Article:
Monday, February 16, 2009

Hakuto Kanten Jelly Candy (Peach)

The pink square at the top says in English, "The good jelly by which a fresh fruit was made with fruit juise (sic)."

In the modern world, one of our biggest quests is to be able to find something which is traditionally considered bad for you and alter it so that it is good for you. Kanten, which is the Japanese word for agar agar, has the potential to be that sort of food. Kanten is derived from seaweed and is 80% fiber. When you eat it, it expands in your stomach and absorbs water so you feel fuller. There are a variety of Japanese sweets made with kanten and jelly candies like the one I'm reviewing in this post are one of the easiest ways to enjoy and ingest kanten.

These candies look like a Sunkist fruit gem. They're covered in sugar and have a similar texture to a fruit gem, though they are a bit softer. The sugar on the outside isn't as grainy as those on American jelly candies, which is somewhat disappointing as I like the contrast of the texture of granulated sugar on jelly candies and the jelly interior. You don't really get an impression of the texture of sugar, but you do get the sweetness.

These candies smell a bit like pears or peaches. The taste is very peach-like and quite sweet, though not in a throat-burning way. These are quite pleasant, but I'd prefer a citrus-flavored jelly so that there was some sourness or citrus bite to offset the sweetness. The company that makes these has no online profile, so I couldn't find out anything about them including whether or not their product line includes other flavors.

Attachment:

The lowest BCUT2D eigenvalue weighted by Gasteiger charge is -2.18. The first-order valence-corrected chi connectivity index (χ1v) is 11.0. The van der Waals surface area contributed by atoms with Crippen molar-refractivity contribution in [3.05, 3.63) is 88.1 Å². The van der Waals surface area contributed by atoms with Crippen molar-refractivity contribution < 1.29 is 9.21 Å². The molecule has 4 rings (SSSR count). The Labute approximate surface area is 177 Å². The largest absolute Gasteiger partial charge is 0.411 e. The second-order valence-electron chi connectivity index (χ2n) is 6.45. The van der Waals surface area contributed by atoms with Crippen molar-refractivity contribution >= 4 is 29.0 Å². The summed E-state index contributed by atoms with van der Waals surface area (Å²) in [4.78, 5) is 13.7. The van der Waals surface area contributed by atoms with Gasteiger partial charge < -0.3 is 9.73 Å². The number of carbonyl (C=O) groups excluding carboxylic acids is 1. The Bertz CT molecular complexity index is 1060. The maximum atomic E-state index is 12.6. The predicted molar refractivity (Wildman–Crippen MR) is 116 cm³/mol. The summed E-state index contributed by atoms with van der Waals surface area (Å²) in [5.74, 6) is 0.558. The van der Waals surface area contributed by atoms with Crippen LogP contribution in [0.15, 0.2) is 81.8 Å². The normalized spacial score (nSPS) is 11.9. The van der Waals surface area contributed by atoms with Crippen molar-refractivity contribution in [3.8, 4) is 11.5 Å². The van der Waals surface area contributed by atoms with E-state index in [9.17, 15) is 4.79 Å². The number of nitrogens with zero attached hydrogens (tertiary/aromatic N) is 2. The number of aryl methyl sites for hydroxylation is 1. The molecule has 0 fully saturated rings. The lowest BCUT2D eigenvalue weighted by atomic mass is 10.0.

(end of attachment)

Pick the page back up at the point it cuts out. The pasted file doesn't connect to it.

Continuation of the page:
The bag contains information about ingredients, but no calorie details. Since the first ingredient is sugar, and the second water, I'm guessing these aren't exactly healthy. However, you may find eating one or two more satisfying in the long run than a similar quantity of another sweet if the claims about fiber, expansion, and water absorption hold true.

You can buy kanten sweets in most Japanese markets. In fact, I've bought variety packs of Japanese candy before which included these types of jellies in other flavors, but these ones were much higher quality than the ones I've had before. Mainly, these have much better fruit flavor (real fruit is used) and a stronger taste overall than the average supermarket variety. These would make a nice souvenir for people who have outgrown super sweet candy or treats, or suit people who like jelly candies but want something with a potentially better nutritional profile. I'd definitely buy these again some time and I'd buy larger quantities if they had a citrus version.


Kelly said...

Is this similar in texture to a jube?

Orchid64 said...

Unfortunately, I've never had a jube, so I can't say. :-)

gurggreg said...

how do u actually make this recipe, cause i have looked and looked but there is no recipes... HELP!!! its relayed to school work btw

Orchid64 said...

Hi, gurggreg. I'm sorry, but I don't know how to make this. There is a recipe for it here that you may want to try: